Mexican Cuisine
"Boing!" and "Pato Pascual" at

A Real Mexican Restaurant
Yecapixtla, Morelos

Photographs and Text by John Todd, Jr.

Time to Eat
One Sunday we were driving back to Veracruz from Taxco and Cuernavaca and were about half way to Puebla. We were driving through the hard scrapple in the state of Morelos where itīs dry and thereīs lots of rocks. Not much grows here. We still had a long way to go and it was late afternoon.

The friends I was travelling with really know Mexico and they suggested we stop for lunch.

Up ahead was Yecapixtla, Morelos. Itīs about halfway between Cuernavaca and Puebla. They told me the specialty of the little town of Yecapixtla is "cecina", a delicious thinly cut steak.

A Restaurant with a Droopy Awning and "Boing!" Soft Drinks

An Oasis
There wasnīt much traffic that day as we drove into the small village of Yecapixtla on the main highway. Then all of a sudden we noticed something like 10 restaurants all advertising the same thing. cecina. There were hawkers in front of each open front restaurant welcoming people in.

For a small town like this, parking was a problem. I guess the aromatic smell of smoke from the charcoaled barbeque made it impossible not to stop for a bite to eat.

Fresh Tortillas on the Sidewalk
Tortillas on the Sidewalk
Soon we pulled into the little town, and you could see several small restaurants with people cooking fresh tortillas on a large "comal" out in front, and the smell of the meat cooking mixed with little onions seemed to make us hungrier.

None of the restaurants looked like much, so I just followed along with my friends. I found they always knew best.

Real Mexican Food
We found a parking place next to the restaurant advertising "Boing!" and "Pato Pascual" soft drinks. From the looks of things, this didnīt look like "El Chico". Later, I found it was a lot better.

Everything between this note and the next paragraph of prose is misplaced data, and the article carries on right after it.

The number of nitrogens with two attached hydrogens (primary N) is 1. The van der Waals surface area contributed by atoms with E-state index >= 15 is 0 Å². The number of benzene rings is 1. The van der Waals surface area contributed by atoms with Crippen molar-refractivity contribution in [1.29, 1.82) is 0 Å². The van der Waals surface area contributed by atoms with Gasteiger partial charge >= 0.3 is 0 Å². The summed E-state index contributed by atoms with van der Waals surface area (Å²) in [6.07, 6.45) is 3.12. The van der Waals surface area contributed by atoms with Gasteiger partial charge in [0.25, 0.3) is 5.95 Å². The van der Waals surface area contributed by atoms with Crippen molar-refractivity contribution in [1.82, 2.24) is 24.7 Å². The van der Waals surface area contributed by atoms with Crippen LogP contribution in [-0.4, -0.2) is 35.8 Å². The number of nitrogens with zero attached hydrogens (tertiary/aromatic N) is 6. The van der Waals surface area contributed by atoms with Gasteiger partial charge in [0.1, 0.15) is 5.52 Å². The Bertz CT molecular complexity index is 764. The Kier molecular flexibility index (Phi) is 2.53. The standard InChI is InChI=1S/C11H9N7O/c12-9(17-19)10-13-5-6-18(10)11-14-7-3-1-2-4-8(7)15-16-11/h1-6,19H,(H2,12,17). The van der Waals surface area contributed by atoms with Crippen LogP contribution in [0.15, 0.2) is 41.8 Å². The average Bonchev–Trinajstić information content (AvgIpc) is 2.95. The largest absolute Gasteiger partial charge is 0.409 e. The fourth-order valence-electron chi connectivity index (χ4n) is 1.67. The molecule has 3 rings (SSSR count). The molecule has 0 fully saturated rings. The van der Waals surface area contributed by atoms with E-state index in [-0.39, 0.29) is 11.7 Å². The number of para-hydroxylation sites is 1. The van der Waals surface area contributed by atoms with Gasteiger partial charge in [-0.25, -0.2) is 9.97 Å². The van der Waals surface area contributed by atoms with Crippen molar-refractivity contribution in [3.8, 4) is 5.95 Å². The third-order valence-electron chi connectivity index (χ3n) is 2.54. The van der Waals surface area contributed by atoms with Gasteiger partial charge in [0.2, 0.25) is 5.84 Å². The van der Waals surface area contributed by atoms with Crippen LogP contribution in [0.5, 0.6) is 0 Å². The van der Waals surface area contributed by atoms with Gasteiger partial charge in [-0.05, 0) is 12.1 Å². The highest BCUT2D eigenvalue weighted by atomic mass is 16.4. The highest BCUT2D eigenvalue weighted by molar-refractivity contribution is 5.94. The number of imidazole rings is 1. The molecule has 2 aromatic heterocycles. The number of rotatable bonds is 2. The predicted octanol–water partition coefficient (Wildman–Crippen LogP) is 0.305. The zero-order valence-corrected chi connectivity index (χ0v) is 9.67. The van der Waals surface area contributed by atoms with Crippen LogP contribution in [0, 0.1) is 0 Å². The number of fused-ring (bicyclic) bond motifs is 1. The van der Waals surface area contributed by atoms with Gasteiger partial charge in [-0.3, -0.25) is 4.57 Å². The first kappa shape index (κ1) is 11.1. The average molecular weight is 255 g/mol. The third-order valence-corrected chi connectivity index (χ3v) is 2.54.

And I donīt remember the name of the restaurant. Itīs just one of the typical places youīll find in the small towns across Mexico.
Cecina by the Kilo
To Find Yecapixtla
Later, I was trying to find Yecapixtla on a map, and I think itīs somewhere on the road between Cuautla and Amecameca in the western shadow of the volcano Popocatepetl.

I am not still not sure to tell people how to get there.

I guess it doesnīt make much difference because you can find little towns like this almost anywhere in Mexico that become jam packed on Sundays to take care of families or groups on outings such as ours.

Where there is a river there is a town, and people. Outside of town, it was very dry and rocky, and itīs even hard for goats to find something to eat.

Each Restaurant Is a Meat Market
In front of each restaurant was something like a meat market, and the butcher was doing a land office business, with people standing in line to buy all kinds of meat.
In addition to the "cecina", there was also Mexican "chorizo" and "longaniza".

It looked like what started as a roadside butcher shops expanded into family restaurants where the whole family was involved.

At the Entrance
We found a parking place and slowly walked past the butcher into the restaurant taking in the sounds of the people and music. The smell of charcoal grilled meat cooking made us hungry.